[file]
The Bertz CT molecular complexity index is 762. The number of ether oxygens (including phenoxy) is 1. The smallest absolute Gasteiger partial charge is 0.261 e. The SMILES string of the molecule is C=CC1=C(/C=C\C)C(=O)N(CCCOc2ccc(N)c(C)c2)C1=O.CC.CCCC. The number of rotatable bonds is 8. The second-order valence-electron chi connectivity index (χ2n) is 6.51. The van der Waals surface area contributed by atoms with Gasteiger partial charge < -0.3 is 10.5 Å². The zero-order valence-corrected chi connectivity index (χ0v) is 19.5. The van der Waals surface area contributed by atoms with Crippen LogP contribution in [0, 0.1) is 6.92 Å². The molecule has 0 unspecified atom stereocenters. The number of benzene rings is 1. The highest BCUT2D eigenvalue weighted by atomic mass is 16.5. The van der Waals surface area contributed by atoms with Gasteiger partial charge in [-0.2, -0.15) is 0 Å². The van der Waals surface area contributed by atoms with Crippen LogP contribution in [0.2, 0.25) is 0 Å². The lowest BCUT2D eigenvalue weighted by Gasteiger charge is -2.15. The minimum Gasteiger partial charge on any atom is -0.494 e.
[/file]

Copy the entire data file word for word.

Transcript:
The Bertz CT molecular complexity index is 762. The number of ether oxygens (including phenoxy) is 1. The smallest absolute Gasteiger partial charge is 0.261 e. The SMILES string of the molecule is C=CC1=C(/C=C\C)C(=O)N(CCCOc2ccc(N)c(C)c2)C1=O.CC.CCCC. The number of rotatable bonds is 8. The second-order valence-electron chi connectivity index (χ2n) is 6.51. The van der Waals surface area contributed by atoms with Gasteiger partial charge < -0.3 is 10.5 Å². The zero-order valence-corrected chi connectivity index (χ0v) is 19.5. The van der Waals surface area contributed by atoms with Crippen LogP contribution in [0, 0.1) is 6.92 Å². The molecule has 0 unspecified atom stereocenters. The number of benzene rings is 1. The highest BCUT2D eigenvalue weighted by atomic mass is 16.5. The van der Waals surface area contributed by atoms with Gasteiger partial charge in [-0.2, -0.15) is 0 Å². The van der Waals surface area contributed by atoms with Crippen LogP contribution in [0.2, 0.25) is 0 Å². The lowest BCUT2D eigenvalue weighted by Gasteiger charge is -2.15. The minimum Gasteiger partial charge on any atom is -0.494 e.